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Pathophysiology of Bends and Decompression Sickness An Overview With Emphasis on Treatment

Abraham T. K. Cockett, MD; Stephen M. Pauley, MD; Donald N. Zehl, MD; Andrew A. Pilmanis, PhD; Willia S. Cockett
Arch Surg. 1979;114(3):296-301. doi:10.1001/archsurg.1979.01370270066011.
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• Current concepts in the pathophysiology of decompression sickness are reviewed. Mild, moderate, and severe forms of this syndrome resulting from gaseous and lipid emboli are described. Therapy is aimed at restoring or specifically treating each alteration. Plasma volume deficit is restored by colloidal re-expansion. Decompression sickness is partially treated when recompression alone is used. Blood lipid alterations are managed by use of antilipemic agents. Dextran is mentioned. Divers at depths of 61 m display changes in hematocrit, platelet, and blood lipid profiles. Cord paralysis may occur from bubbles in the vena cava. Retrograde migration blocks the venous circulation of the spinal cord. Ultrasonic devices can detect "silent" bubbles during decompression. Recompression, when available, is a lifesaving treatment for diving accidents involving saturation diving. Air embolism is discussed. Monitoring emboli by EEG and fundoscopy are reported.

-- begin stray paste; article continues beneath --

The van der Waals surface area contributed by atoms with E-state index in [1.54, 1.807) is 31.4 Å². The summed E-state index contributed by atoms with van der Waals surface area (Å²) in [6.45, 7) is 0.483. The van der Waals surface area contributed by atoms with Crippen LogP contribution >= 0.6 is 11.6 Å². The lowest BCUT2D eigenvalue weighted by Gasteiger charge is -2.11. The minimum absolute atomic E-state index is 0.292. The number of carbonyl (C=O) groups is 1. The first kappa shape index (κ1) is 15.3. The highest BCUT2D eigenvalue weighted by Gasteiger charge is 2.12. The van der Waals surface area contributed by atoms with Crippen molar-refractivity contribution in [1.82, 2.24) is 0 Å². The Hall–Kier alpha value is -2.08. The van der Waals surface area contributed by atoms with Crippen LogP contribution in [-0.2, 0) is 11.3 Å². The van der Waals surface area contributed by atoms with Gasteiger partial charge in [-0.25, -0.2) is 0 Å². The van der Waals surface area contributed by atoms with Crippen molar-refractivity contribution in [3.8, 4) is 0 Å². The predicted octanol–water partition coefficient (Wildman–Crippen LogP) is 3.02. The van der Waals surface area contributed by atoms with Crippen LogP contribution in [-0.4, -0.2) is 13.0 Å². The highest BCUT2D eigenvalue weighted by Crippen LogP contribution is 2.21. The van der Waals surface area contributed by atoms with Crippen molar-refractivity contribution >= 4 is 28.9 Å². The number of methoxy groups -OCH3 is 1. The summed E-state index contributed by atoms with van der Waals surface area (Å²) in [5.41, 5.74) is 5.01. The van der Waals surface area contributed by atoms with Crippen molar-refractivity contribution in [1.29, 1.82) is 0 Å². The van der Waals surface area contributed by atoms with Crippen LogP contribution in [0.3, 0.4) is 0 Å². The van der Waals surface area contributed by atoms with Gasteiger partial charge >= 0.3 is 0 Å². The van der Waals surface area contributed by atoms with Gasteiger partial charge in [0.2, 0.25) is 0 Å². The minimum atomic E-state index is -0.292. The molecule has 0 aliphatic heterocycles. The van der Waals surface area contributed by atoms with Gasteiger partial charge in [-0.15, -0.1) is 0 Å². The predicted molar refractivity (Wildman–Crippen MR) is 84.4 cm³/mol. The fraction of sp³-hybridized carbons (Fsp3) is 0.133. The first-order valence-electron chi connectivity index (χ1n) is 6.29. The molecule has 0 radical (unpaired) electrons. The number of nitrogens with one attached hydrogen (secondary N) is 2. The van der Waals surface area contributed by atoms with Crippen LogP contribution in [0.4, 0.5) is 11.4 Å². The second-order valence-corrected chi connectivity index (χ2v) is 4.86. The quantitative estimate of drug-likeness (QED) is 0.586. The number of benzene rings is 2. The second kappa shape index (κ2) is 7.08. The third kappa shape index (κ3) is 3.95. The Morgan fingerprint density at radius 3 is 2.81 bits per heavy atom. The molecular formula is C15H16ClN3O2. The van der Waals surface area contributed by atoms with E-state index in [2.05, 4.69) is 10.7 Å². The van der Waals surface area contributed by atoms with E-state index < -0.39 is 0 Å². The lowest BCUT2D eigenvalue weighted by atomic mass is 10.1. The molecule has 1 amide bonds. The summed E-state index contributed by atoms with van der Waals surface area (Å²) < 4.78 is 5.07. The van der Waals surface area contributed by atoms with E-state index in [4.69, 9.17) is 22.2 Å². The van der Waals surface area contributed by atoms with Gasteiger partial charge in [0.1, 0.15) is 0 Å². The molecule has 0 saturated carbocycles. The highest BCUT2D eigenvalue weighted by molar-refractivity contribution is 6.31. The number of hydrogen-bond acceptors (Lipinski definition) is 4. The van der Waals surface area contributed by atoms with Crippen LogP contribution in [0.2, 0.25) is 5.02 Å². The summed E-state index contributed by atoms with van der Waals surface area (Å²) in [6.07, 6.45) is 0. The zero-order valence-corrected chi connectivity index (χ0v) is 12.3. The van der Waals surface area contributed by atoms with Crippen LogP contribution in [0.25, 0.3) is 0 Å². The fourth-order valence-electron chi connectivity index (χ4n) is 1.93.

(Arch Surg 114:296-301, 1979)


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